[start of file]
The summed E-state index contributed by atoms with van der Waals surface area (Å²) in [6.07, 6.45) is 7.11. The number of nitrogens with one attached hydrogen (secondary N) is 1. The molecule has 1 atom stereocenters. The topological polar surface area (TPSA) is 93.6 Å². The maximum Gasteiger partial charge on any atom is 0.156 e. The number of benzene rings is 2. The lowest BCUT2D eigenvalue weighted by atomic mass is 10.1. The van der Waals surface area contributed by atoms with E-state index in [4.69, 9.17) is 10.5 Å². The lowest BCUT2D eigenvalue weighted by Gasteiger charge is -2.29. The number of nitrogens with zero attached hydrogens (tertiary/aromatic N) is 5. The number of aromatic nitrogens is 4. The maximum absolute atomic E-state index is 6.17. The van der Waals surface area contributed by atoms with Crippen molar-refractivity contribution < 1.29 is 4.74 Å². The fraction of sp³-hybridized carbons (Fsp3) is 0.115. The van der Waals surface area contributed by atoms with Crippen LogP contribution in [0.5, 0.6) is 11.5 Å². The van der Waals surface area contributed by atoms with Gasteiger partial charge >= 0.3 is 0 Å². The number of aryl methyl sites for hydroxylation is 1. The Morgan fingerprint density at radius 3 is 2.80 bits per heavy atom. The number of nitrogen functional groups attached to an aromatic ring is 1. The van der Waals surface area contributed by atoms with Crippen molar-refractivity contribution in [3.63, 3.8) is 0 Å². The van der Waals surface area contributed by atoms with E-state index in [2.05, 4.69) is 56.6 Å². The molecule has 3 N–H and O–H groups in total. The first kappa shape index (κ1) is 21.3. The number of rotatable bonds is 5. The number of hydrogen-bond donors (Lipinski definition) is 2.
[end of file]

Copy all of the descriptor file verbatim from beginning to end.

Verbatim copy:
The summed E-state index contributed by atoms with van der Waals surface area (Å²) in [6.07, 6.45) is 7.11. The number of nitrogens with one attached hydrogen (secondary N) is 1. The molecule has 1 atom stereocenters. The topological polar surface area (TPSA) is 93.6 Å². The maximum Gasteiger partial charge on any atom is 0.156 e. The number of benzene rings is 2. The lowest BCUT2D eigenvalue weighted by atomic mass is 10.1. The van der Waals surface area contributed by atoms with E-state index in [4.69, 9.17) is 10.5 Å². The lowest BCUT2D eigenvalue weighted by Gasteiger charge is -2.29. The number of nitrogens with zero attached hydrogens (tertiary/aromatic N) is 5. The number of aromatic nitrogens is 4. The maximum absolute atomic E-state index is 6.17. The van der Waals surface area contributed by atoms with Crippen molar-refractivity contribution < 1.29 is 4.74 Å². The fraction of sp³-hybridized carbons (Fsp3) is 0.115. The van der Waals surface area contributed by atoms with Crippen LogP contribution in [0.5, 0.6) is 11.5 Å². The van der Waals surface area contributed by atoms with Gasteiger partial charge >= 0.3 is 0 Å². The number of aryl methyl sites for hydroxylation is 1. The Morgan fingerprint density at radius 3 is 2.80 bits per heavy atom. The number of nitrogen functional groups attached to an aromatic ring is 1. The van der Waals surface area contributed by atoms with Crippen molar-refractivity contribution in [3.63, 3.8) is 0 Å². The van der Waals surface area contributed by atoms with E-state index in [2.05, 4.69) is 56.6 Å². The molecule has 3 N–H and O–H groups in total. The first kappa shape index (κ1) is 21.3. The number of rotatable bonds is 5. The number of hydrogen-bond donors (Lipinski definition) is 2.